Time and time again, we have tried to emphasize the importance of seeing the world in a complex manner and now more than ever, in light of recent developments, it makes sense to pay attention to the many forms of wealth that exist and understand the complicated yet logical relationships between them.
We will pay especially close attention to the “paper wealth” dimension because the proverbial West has had to learn the hard way that no, money cannot buy anything. The problem with the West’s handling of the COVID-19 pandemic was most definitely not one of improper financing. On the contrary, wealthy entities such as the United States and European Union countries had all of the “fiat currency” in the world at their disposal and have manifested a clear desire to throw as much money as necessary at the problem. What they didn’t have was masks, medical equipment and other “real world” goods that all of a sudden became unavailable.
Money buys everything… until it doesn’t.
Until enough of a game-changer occurs for major supply chain disruptions to occur, to put it differently.
In our case, these disruptions involved exporters of much-needed medical equipment such as China and India deciding to disallow exports temporarily for national security reasons (in order to satisfy their internal needs) and once exports were eventually allowed, it was too late on the one hand (with the peak being close in many Western nations) and on the other hand, bottleneck issues emerged as soon as exports were back on the table (too much demand, not enough supply nor adequate enough scaling options).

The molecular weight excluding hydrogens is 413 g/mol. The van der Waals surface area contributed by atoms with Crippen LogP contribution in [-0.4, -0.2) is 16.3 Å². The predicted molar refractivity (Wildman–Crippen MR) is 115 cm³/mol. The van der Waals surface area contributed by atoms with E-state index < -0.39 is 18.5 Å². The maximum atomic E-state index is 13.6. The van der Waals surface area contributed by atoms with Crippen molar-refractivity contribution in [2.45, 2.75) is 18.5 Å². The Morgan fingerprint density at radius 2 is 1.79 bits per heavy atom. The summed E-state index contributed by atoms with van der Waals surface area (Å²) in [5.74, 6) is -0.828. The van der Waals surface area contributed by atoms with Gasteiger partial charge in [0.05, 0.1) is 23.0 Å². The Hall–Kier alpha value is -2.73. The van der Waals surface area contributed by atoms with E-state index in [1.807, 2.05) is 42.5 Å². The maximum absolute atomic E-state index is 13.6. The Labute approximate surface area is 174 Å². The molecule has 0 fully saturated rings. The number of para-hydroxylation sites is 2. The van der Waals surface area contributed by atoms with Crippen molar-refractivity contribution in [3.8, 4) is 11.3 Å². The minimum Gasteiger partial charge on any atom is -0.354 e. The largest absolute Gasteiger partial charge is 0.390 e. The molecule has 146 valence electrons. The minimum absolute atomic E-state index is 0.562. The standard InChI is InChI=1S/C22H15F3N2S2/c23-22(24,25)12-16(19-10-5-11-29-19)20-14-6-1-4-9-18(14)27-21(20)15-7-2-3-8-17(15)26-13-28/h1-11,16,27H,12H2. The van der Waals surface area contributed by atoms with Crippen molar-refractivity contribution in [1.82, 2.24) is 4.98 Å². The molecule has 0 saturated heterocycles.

The COVID-19 situation was enough to expose the many fundamental weaknesses of our economic status quo: supply chain complexity issues, inadequate resilience and, we might add, an improper understanding of what “wealth” truly means. In our increasingly complex economic and financial landscape, the basics tend to be buried under ever-increasing layers of complex products.
To illustrate this, let us assume that we have a Chinese factory that produces precisely what we have discussed: medical equipment. This can be considered let’s say a primary form of wealth: a company that has the ability to produce essential equipment.
Things are going reasonably well and it gets listed on a US exchange, with US investors buying shares because they believe in the business model of the company in question. There we have it, a new form of wealth is created on top of primary wealth, let’s call these shares a form of secondary wealth.
It does not end here, however. US investors are not content with simply buying and selling these shares in traditional fashion. As such, ultra-complex derivatives are created on top of these shares, through which “investors” essentially bet on a wide range of different outcomes, with options being the most obvious examples.
Once again, however… there’s more.